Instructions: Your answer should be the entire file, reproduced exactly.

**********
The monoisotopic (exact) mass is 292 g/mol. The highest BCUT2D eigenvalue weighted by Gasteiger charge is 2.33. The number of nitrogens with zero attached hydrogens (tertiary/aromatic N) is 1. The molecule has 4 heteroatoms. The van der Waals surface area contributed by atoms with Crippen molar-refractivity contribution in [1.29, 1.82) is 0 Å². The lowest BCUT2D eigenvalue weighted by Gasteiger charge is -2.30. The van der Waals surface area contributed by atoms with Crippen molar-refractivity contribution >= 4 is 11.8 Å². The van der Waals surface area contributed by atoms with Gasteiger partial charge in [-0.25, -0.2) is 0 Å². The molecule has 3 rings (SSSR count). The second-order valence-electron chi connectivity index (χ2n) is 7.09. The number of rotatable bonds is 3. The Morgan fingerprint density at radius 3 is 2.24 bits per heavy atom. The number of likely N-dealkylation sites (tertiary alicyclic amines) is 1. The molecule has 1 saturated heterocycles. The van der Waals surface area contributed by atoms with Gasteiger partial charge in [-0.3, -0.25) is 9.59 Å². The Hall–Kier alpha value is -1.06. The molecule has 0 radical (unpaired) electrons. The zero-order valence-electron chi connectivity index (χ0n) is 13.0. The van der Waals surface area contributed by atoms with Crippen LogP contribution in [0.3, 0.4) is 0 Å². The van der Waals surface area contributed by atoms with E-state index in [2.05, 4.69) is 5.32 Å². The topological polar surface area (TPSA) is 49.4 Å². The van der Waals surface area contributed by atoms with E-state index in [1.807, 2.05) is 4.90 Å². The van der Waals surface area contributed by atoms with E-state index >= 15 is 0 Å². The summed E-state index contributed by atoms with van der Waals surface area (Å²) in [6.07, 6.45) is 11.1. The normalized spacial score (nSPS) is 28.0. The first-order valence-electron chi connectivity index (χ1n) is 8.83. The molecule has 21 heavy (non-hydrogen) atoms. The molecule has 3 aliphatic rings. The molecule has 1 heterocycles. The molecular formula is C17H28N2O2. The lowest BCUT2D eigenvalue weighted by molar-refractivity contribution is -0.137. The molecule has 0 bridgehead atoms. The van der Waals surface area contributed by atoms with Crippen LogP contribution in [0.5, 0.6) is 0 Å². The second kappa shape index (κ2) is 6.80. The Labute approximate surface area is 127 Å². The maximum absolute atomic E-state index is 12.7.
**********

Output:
The monoisotopic (exact) mass is 292 g/mol. The highest BCUT2D eigenvalue weighted by Gasteiger charge is 2.33. The number of nitrogens with zero attached hydrogens (tertiary/aromatic N) is 1. The molecule has 4 heteroatoms. The van der Waals surface area contributed by atoms with Crippen molar-refractivity contribution in [1.29, 1.82) is 0 Å². The lowest BCUT2D eigenvalue weighted by Gasteiger charge is -2.30. The van der Waals surface area contributed by atoms with Crippen molar-refractivity contribution >= 4 is 11.8 Å². The van der Waals surface area contributed by atoms with Gasteiger partial charge in [-0.25, -0.2) is 0 Å². The molecule has 3 rings (SSSR count). The second-order valence-electron chi connectivity index (χ2n) is 7.09. The number of rotatable bonds is 3. The Morgan fingerprint density at radius 3 is 2.24 bits per heavy atom. The number of likely N-dealkylation sites (tertiary alicyclic amines) is 1. The molecule has 1 saturated heterocycles. The van der Waals surface area contributed by atoms with Gasteiger partial charge in [-0.3, -0.25) is 9.59 Å². The Hall–Kier alpha value is -1.06. The molecule has 0 radical (unpaired) electrons. The zero-order valence-electron chi connectivity index (χ0n) is 13.0. The van der Waals surface area contributed by atoms with Crippen LogP contribution in [0.3, 0.4) is 0 Å². The van der Waals surface area contributed by atoms with E-state index in [2.05, 4.69) is 5.32 Å². The topological polar surface area (TPSA) is 49.4 Å². The van der Waals surface area contributed by atoms with E-state index in [1.807, 2.05) is 4.90 Å². The van der Waals surface area contributed by atoms with E-state index >= 15 is 0 Å². The summed E-state index contributed by atoms with van der Waals surface area (Å²) in [6.07, 6.45) is 11.1. The normalized spacial score (nSPS) is 28.0. The first-order valence-electron chi connectivity index (χ1n) is 8.83. The molecule has 21 heavy (non-hydrogen) atoms. The molecule has 3 aliphatic rings. The molecule has 1 heterocycles. The molecular formula is C17H28N2O2. The lowest BCUT2D eigenvalue weighted by molar-refractivity contribution is -0.137. The molecule has 0 bridgehead atoms. The van der Waals surface area contributed by atoms with Crippen LogP contribution in [0.5, 0.6) is 0 Å². The second kappa shape index (κ2) is 6.80. The Labute approximate surface area is 127 Å². The maximum absolute atomic E-state index is 12.7.